Easily the most hyped Haiti-related book to come out in the past year was Purpose: An Immigrant Story (It Books), the memoir of rapper-turned-presidential-candidate Wyclef Jean. They say Purpose is actually not that bad, especially if you’re interested in either Clef’s take on the dissolution of the Fugees or his embittered account of his agonized history with Lauryn Hill. But it offers little on his controversial charity efforts or on his political aspirations, though perhaps these issues will be addressed in one of the proposed seven tomes Wyclef plans on writing.  Regardless, the books that interested us in 2012 were not over-marketed and vapid celebrity tell-alls but politically and intellectually engaged tracts – often published by smaller, lesser-known presses, and often overlooked by the mainstream….

Read the Rest: Radical Black Reading/Reading Haiti, 2012 | The Public Archive

ESSAY: Shaffer on Emancipation and “What Mattered More?”

As 1862 drew to a close, as far as emancipation was concerned the nation’s attention was riveted on whether President Abraham Lincoln would finalize the Emancipation Proclamation. They had little to worry about on that score. In the last days of 1862, Lincoln and his cabinet were not debating whether the administration should go ahead with the proclamation, but fussed over its exact wording. While these details certainly were important, it was clear from the discussions that the Emancipation Proclamation was going ahead.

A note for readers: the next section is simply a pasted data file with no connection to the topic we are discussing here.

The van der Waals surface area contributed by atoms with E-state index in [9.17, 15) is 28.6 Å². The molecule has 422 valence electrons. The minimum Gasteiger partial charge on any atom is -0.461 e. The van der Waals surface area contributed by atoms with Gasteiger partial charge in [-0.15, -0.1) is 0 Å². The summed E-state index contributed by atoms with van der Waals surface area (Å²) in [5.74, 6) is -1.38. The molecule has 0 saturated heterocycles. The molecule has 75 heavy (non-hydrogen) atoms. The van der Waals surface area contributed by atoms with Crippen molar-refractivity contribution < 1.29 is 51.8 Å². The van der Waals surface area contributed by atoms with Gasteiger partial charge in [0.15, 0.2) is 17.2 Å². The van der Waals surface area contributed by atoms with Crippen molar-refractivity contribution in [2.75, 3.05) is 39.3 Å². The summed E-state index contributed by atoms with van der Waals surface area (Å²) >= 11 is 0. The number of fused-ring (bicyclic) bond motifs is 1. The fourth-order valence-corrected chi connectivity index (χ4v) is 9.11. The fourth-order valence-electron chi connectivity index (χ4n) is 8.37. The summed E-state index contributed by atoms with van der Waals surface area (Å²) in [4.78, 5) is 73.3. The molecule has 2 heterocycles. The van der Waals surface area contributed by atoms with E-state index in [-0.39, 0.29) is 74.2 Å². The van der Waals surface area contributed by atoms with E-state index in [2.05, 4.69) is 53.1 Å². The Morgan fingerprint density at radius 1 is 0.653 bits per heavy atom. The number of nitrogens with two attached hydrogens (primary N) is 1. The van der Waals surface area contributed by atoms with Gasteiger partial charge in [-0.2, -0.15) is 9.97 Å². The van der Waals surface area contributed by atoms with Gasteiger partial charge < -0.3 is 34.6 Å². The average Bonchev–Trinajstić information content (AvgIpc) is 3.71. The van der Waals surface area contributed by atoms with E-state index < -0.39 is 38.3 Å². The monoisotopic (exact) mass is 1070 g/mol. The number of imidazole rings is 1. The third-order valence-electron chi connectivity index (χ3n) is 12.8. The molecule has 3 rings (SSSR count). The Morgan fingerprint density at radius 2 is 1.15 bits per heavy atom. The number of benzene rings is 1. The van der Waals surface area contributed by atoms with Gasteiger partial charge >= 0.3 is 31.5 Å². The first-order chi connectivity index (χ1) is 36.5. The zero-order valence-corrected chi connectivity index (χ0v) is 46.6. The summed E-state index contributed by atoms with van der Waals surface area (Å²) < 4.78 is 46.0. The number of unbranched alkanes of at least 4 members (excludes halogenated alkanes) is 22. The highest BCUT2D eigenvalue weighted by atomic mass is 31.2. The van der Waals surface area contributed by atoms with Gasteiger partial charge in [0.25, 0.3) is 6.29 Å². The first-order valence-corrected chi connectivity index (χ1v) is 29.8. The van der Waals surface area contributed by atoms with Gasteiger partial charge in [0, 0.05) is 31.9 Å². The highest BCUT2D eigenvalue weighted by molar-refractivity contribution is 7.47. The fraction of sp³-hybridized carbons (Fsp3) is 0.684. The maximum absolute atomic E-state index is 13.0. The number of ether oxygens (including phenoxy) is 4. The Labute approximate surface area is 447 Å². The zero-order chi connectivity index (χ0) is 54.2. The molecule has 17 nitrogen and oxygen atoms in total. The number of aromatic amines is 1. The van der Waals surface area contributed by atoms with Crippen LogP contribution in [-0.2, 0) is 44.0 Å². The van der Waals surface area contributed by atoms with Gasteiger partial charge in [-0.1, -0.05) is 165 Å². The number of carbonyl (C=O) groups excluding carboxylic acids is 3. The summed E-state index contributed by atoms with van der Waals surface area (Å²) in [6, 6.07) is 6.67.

Far from Washington, D.C., however, out in the country other things were happening that make the Lincoln administration putting the final touches on the Emancipation Proclamation seem not quite so important, as titanic a milestone as it was. One such place was Helena, Arkansas, west of the Mississippi River, far from the national capital. Like other parts of the Confederacy that had come under the control of federal forces, slaves in the vicinity fled to Union lines. Yet instead of finding protection, many of the slaves in Helena, Arkansas, instead found mistreatment from the Yankee soldiers and officers.

A committee of chaplains and surgeons reported these injustices to the Union commander of the Army of the Southwest, Maj. Gen. Samuel Curtis, in a letter dated December 29, 1862. They wrote:

Read the rest: What Mattered More? | Civil War Emancipation.